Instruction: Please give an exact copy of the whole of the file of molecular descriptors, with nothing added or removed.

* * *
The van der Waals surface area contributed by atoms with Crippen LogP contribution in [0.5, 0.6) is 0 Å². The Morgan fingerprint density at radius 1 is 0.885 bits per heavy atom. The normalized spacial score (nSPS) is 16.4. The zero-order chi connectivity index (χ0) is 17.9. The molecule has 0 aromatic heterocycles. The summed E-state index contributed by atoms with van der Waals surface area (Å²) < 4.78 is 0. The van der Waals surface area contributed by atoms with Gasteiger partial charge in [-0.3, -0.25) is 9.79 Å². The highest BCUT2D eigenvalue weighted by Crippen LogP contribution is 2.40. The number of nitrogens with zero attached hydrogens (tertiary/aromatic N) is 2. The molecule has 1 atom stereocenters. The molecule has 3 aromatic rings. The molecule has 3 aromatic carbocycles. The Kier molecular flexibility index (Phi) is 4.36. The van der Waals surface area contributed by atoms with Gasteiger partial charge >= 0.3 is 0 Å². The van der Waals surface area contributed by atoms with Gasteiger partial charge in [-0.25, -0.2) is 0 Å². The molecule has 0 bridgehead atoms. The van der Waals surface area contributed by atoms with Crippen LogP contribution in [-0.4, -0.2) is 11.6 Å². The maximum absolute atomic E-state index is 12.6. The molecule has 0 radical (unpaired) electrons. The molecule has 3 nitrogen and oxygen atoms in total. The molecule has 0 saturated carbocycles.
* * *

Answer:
The van der Waals surface area contributed by atoms with Crippen LogP contribution in [0.5, 0.6) is 0 Å². The Morgan fingerprint density at radius 1 is 0.885 bits per heavy atom. The normalized spacial score (nSPS) is 16.4. The zero-order chi connectivity index (χ0) is 17.9. The molecule has 0 aromatic heterocycles. The summed E-state index contributed by atoms with van der Waals surface area (Å²) < 4.78 is 0. The van der Waals surface area contributed by atoms with Gasteiger partial charge in [-0.3, -0.25) is 9.79 Å². The highest BCUT2D eigenvalue weighted by Crippen LogP contribution is 2.40. The number of nitrogens with zero attached hydrogens (tertiary/aromatic N) is 2. The molecule has 1 atom stereocenters. The molecule has 3 aromatic rings. The molecule has 3 aromatic carbocycles. The Kier molecular flexibility index (Phi) is 4.36. The van der Waals surface area contributed by atoms with Gasteiger partial charge >= 0.3 is 0 Å². The van der Waals surface area contributed by atoms with Gasteiger partial charge in [-0.25, -0.2) is 0 Å². The molecule has 0 bridgehead atoms. The van der Waals surface area contributed by atoms with Crippen LogP contribution in [-0.4, -0.2) is 11.6 Å². The maximum absolute atomic E-state index is 12.6. The molecule has 0 radical (unpaired) electrons. The molecule has 3 nitrogen and oxygen atoms in total. The molecule has 0 saturated carbocycles.